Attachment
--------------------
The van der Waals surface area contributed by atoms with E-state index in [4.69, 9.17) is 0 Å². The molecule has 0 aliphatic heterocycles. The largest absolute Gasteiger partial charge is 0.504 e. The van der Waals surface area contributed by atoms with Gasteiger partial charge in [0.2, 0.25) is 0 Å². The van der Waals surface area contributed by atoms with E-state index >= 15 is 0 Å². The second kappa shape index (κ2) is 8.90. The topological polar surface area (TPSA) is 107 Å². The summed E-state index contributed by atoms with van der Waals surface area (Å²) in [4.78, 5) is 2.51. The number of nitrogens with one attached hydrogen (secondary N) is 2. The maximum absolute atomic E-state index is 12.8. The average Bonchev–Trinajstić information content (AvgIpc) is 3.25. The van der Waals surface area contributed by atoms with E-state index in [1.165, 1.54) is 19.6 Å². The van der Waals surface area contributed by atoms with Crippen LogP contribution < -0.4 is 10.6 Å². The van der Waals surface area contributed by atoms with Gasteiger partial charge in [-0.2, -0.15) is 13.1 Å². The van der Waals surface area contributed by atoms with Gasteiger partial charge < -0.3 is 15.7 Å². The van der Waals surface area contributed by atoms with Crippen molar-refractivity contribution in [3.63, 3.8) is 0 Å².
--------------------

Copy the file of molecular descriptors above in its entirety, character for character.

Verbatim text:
The van der Waals surface area contributed by atoms with E-state index in [4.69, 9.17) is 0 Å². The molecule has 0 aliphatic heterocycles. The largest absolute Gasteiger partial charge is 0.504 e. The van der Waals surface area contributed by atoms with Gasteiger partial charge in [0.2, 0.25) is 0 Å². The van der Waals surface area contributed by atoms with E-state index >= 15 is 0 Å². The second kappa shape index (κ2) is 8.90. The topological polar surface area (TPSA) is 107 Å². The summed E-state index contributed by atoms with van der Waals surface area (Å²) in [4.78, 5) is 2.51. The number of nitrogens with one attached hydrogen (secondary N) is 2. The maximum absolute atomic E-state index is 12.8. The average Bonchev–Trinajstić information content (AvgIpc) is 3.25. The van der Waals surface area contributed by atoms with E-state index in [1.165, 1.54) is 19.6 Å². The van der Waals surface area contributed by atoms with Crippen LogP contribution < -0.4 is 10.6 Å². The van der Waals surface area contributed by atoms with Gasteiger partial charge in [-0.2, -0.15) is 13.1 Å². The van der Waals surface area contributed by atoms with Gasteiger partial charge < -0.3 is 15.7 Å². The van der Waals surface area contributed by atoms with Crippen molar-refractivity contribution in [3.63, 3.8) is 0 Å².